It’s often said that those who don’t study the past are doomed to repeat it. If that’s true, then the Preservation Storage Facility in Quebec is doing vital work for the generations to come. However, it’s also supporting these future generations by breaking new ground in sustainability and protecting the environment.
Library and Archives Canada (LAC) is a federal institution mandated to preserve Canada’s documentary heritage and make the past accessible to the future. Its newest building, the Preservation Storage Facility (PSF), addresses this mission in two ways.
First, it provides LAC with ample space to store documents. The building offers more than 21,000 cubic metres of storage capacity, equivalent to eight and half Olympic swimming pools, with temperature and humidity controls precise enough to preserve conventional paper documents for 500 years. Accessing the millions of documents the new facility stores is also efficient, thanks to its sophisticated automated storage and retrieval system (ASRS).
Second, the new building breaks new ground in sustainability — preserving the future of the environment, too.
PCL served as design-builder for the PSF, which was completed in 2022. This is how the building team and client worked together to craft this remarkable facility.
LAC’s indicative design for the new building called for it to achieve LEED Silver designation. LEED, or “Leadership in Energy and Environmental Design,” is a leading standard for green building certification. Projects aiming for LEED certification are awarded points for incorporating different sustainable design elements and implementing sustainable processes in the construction process. The total number of points determines the certification level.
“The project initially called for LEED Silver,” says PCL’s Patrick Perras, who served as project manager for the PSF. “We were able to achieve LEED Gold. That was a collaborative effort between LAC and PCL.”
The PSF had something of a head start in its LEED ambitions due to the golden rule of real estate: location, location, location. Located in Gatineau, Quebec, the PSF could draw almost all its power from the province’s carbon-neutral hydroelectric grid.
“The only use of fossil fuels within the building systems is for emergency back-up systems — the backup boiler and generators,” Perras says. “Otherwise, the whole building uses clean energy.”
That pushed the project toward its LEED Silver certification. The PSF is also a net-zero carbon building — the first net-zero archival building in the Americas. Collaboration between the project partners and the client carried it past this initial goal.
“The facility achieved the LEED Gold standard through implementation of sustainable design enhancements across almost every part of the finished building, including efficient mechanical systems, use of LED lighting, installation of electric car charging stations, and landscaping with plants that are indigenous to the area to avoid dependency on irrigation,” Perras says.
These sustainable design changes touched almost every part of the finished building, from the plumbing fixtures in the bathroom to the electrical car charging stations in parking lot and the building’s high-performing building envelope, which greatly contributes to the reduced energy requirements.
The team’s focus on sustainability also changed the construction process.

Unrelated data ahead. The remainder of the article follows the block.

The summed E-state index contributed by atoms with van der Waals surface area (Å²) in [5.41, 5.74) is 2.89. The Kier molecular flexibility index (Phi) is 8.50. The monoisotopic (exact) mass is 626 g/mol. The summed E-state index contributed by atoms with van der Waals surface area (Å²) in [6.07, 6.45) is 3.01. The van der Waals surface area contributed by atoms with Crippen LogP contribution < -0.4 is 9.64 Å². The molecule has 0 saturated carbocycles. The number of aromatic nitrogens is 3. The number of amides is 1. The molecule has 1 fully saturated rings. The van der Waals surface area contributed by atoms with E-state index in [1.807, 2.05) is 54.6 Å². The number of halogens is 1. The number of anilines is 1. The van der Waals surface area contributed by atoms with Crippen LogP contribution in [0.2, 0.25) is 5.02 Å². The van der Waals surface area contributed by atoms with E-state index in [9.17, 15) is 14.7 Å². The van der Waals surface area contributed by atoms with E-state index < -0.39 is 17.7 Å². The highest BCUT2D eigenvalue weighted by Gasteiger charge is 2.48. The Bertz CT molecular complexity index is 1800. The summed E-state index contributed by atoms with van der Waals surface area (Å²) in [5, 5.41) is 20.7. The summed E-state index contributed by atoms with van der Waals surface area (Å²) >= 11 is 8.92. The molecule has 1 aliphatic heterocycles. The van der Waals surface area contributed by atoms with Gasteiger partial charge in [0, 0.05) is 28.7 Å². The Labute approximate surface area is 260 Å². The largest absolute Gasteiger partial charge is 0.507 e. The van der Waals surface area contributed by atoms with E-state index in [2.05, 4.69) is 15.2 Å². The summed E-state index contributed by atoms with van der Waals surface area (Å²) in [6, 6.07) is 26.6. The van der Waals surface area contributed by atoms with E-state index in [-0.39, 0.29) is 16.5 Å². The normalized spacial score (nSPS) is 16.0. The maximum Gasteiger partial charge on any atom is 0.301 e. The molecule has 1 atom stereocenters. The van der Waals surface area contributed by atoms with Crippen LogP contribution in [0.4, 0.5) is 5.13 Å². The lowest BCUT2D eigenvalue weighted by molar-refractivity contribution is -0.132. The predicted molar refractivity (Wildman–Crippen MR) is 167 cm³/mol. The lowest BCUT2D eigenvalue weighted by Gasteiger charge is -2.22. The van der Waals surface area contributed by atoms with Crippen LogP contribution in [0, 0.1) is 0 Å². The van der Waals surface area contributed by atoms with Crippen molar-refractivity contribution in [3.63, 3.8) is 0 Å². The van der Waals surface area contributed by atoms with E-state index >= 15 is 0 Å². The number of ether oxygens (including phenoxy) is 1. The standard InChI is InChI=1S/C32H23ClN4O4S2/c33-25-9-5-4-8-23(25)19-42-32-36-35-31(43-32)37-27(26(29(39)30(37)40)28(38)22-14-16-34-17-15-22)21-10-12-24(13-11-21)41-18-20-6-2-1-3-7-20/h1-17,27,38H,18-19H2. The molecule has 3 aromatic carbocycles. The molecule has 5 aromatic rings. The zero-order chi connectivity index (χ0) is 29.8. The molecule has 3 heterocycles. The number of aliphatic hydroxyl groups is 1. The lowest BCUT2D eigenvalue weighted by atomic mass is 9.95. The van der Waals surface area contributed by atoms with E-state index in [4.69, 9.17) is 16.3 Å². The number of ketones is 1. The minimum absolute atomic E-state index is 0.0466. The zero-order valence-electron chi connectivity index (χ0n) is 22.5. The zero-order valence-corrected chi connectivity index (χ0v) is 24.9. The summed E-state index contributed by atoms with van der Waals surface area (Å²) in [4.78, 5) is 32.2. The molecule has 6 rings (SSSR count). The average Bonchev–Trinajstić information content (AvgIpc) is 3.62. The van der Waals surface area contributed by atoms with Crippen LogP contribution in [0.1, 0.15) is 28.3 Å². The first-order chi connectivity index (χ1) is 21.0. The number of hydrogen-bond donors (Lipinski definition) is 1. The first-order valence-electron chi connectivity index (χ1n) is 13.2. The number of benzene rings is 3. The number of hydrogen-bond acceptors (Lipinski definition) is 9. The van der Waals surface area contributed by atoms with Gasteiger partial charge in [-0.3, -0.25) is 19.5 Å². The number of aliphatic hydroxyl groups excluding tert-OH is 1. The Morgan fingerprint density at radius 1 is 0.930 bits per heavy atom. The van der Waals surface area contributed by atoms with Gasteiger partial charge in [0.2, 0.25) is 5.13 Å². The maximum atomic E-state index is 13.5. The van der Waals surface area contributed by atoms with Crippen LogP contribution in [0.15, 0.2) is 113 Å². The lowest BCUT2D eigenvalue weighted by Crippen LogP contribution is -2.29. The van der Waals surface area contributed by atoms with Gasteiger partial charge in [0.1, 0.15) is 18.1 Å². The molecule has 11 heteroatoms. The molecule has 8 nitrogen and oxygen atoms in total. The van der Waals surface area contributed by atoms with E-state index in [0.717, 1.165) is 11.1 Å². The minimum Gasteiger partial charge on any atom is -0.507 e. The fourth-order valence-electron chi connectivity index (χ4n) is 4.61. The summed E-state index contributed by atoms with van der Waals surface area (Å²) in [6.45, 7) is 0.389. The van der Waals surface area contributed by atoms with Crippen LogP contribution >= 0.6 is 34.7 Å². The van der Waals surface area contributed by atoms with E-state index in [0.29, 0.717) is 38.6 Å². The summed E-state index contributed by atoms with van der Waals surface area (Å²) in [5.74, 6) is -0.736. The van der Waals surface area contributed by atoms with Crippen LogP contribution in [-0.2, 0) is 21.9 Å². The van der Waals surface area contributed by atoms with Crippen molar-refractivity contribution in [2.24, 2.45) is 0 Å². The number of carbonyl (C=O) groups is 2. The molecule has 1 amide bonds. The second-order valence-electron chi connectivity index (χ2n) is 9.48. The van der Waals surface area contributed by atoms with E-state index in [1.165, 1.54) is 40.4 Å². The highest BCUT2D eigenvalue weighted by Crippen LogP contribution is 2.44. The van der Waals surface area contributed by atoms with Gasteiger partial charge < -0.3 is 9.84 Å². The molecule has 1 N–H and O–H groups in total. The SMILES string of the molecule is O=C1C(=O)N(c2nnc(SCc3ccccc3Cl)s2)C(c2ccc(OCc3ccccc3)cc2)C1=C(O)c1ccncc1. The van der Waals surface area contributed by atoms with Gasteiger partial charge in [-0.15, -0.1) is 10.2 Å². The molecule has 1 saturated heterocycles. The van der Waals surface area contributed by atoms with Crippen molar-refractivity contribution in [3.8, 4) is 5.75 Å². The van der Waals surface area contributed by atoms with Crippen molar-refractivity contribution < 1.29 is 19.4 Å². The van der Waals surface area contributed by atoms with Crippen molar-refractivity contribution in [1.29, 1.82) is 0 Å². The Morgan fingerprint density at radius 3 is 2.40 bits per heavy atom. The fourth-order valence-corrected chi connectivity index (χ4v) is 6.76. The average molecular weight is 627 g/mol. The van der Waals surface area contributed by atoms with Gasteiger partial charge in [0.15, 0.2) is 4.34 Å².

The PSF has interesting neighbours. One is the iconic LAC building called the Preservation Centre, which contains thousands of linear metres of archival storage space as well as labs and offices. The Preservation Centre was built 25 years ago, also by PCL.
Another is a community of Pseudacris triseriata, more commonly known as the Western Chorus Frog, an at-risk species of frog indigenous to the area. Perras and the rest of the building team took special care not to disturb these frogs during and after construction.
“We had a detailed program in place to separate us from them,” Perras says. “We had exclusion fences made for the frogs, and silt fences around the site. We had biologists involved throughout, doing regular reviews and reports to verify the construction wasn’t affecting their population.
“They were basically our neighbours during construction. We didn’t see them, but we could hear them — they have a very high-pitched sound. You’d hear them sing, especially in afternoons in the spring and early summer.”
Although construction on the new facility finished last year, that milestone marked many new beginnings.
The documents at the PSF are now stored in conditions carefully designed to preserve them for 500 years. This includes the temperature and humidity (10 degrees Celsius and 40%, respectively, for the paper documents in the building, and six degrees and 30% for one of the vaults). It also, as Perras explains, extends to the materials used in the design of the building itself.
“There was a long list of materials we couldn’t use,” he says, “including drywall and wood – any materials that could create dust or mold, and materials that could off-gas and affect the archives. It added an extra step to materials selection that led us to use a lot of concrete, to masonry materials, to steel, to aluminum.”
For LAC, the PSF marks a new era in its ability to efficiently store, preserve and access large numbers of documents. Planning for the PSF began back in 2011 in response to growing storage needs and widely distributed facilities.
And for PCL, the building stands as another testament to its ability to work closely with clients and partners to drive success and sustainability.
“We’ve got a long list of projects with very strict requirements,” says Perras. “This is another one to be proud of and put on top of that list.”